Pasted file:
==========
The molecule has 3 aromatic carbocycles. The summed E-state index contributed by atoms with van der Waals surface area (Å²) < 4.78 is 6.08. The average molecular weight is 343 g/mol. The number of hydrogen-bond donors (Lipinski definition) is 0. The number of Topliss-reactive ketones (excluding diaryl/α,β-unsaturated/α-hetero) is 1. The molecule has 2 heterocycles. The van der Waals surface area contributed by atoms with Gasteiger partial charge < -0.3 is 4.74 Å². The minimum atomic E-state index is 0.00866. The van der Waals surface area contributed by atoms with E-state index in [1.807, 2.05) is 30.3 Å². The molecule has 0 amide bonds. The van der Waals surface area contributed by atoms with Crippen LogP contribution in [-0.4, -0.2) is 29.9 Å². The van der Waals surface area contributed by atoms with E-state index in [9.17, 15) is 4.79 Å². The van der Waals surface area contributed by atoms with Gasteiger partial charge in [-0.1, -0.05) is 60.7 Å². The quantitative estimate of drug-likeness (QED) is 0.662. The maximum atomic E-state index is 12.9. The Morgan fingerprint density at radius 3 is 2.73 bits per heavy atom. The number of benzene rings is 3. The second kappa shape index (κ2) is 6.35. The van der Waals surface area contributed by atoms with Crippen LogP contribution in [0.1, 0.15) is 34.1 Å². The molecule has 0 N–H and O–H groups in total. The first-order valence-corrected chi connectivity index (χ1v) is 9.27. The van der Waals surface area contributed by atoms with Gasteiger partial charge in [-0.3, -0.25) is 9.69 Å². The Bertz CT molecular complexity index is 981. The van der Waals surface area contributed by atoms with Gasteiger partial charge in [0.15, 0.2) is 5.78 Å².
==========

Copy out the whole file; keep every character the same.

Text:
The molecule has 3 aromatic carbocycles. The summed E-state index contributed by atoms with van der Waals surface area (Å²) < 4.78 is 6.08. The average molecular weight is 343 g/mol. The number of hydrogen-bond donors (Lipinski definition) is 0. The number of Topliss-reactive ketones (excluding diaryl/α,β-unsaturated/α-hetero) is 1. The molecule has 2 heterocycles. The van der Waals surface area contributed by atoms with Gasteiger partial charge < -0.3 is 4.74 Å². The minimum atomic E-state index is 0.00866. The van der Waals surface area contributed by atoms with E-state index in [1.807, 2.05) is 30.3 Å². The molecule has 0 amide bonds. The van der Waals surface area contributed by atoms with Crippen LogP contribution in [-0.4, -0.2) is 29.9 Å². The van der Waals surface area contributed by atoms with E-state index in [9.17, 15) is 4.79 Å². The van der Waals surface area contributed by atoms with Gasteiger partial charge in [-0.1, -0.05) is 60.7 Å². The quantitative estimate of drug-likeness (QED) is 0.662. The maximum atomic E-state index is 12.9. The Morgan fingerprint density at radius 3 is 2.73 bits per heavy atom. The number of benzene rings is 3. The second kappa shape index (κ2) is 6.35. The van der Waals surface area contributed by atoms with Crippen LogP contribution in [0.1, 0.15) is 34.1 Å². The molecule has 0 N–H and O–H groups in total. The first-order valence-corrected chi connectivity index (χ1v) is 9.27. The van der Waals surface area contributed by atoms with Gasteiger partial charge in [-0.3, -0.25) is 9.69 Å². The Bertz CT molecular complexity index is 981. The van der Waals surface area contributed by atoms with Gasteiger partial charge in [0.15, 0.2) is 5.78 Å².